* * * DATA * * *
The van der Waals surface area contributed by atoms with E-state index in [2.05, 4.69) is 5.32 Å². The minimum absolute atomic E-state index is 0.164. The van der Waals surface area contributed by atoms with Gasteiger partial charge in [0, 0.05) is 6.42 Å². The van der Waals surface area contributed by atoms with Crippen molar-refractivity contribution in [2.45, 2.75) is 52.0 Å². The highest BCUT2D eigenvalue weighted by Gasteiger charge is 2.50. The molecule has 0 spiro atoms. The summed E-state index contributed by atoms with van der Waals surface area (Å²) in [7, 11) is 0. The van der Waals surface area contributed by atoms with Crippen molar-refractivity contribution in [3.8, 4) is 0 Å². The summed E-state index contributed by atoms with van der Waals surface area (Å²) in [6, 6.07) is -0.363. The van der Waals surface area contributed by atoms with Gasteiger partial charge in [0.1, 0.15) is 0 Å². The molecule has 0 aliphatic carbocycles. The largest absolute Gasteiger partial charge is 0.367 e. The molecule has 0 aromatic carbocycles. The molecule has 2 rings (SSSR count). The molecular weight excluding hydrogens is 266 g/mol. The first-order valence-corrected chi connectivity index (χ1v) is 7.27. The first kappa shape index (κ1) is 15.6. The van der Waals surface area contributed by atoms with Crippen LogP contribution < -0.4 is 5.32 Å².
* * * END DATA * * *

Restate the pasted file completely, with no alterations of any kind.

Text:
The van der Waals surface area contributed by atoms with E-state index in [2.05, 4.69) is 5.32 Å². The minimum absolute atomic E-state index is 0.164. The van der Waals surface area contributed by atoms with Gasteiger partial charge in [0, 0.05) is 6.42 Å². The van der Waals surface area contributed by atoms with Crippen molar-refractivity contribution in [2.45, 2.75) is 52.0 Å². The highest BCUT2D eigenvalue weighted by Gasteiger charge is 2.50. The molecule has 0 spiro atoms. The summed E-state index contributed by atoms with van der Waals surface area (Å²) in [7, 11) is 0. The van der Waals surface area contributed by atoms with Crippen molar-refractivity contribution in [3.8, 4) is 0 Å². The summed E-state index contributed by atoms with van der Waals surface area (Å²) in [6, 6.07) is -0.363. The van der Waals surface area contributed by atoms with Gasteiger partial charge in [0.1, 0.15) is 0 Å². The molecule has 0 aliphatic carbocycles. The largest absolute Gasteiger partial charge is 0.367 e. The molecule has 0 aromatic carbocycles. The molecule has 2 rings (SSSR count). The molecular weight excluding hydrogens is 266 g/mol. The first-order valence-corrected chi connectivity index (χ1v) is 7.27. The first kappa shape index (κ1) is 15.6. The van der Waals surface area contributed by atoms with Crippen LogP contribution < -0.4 is 5.32 Å².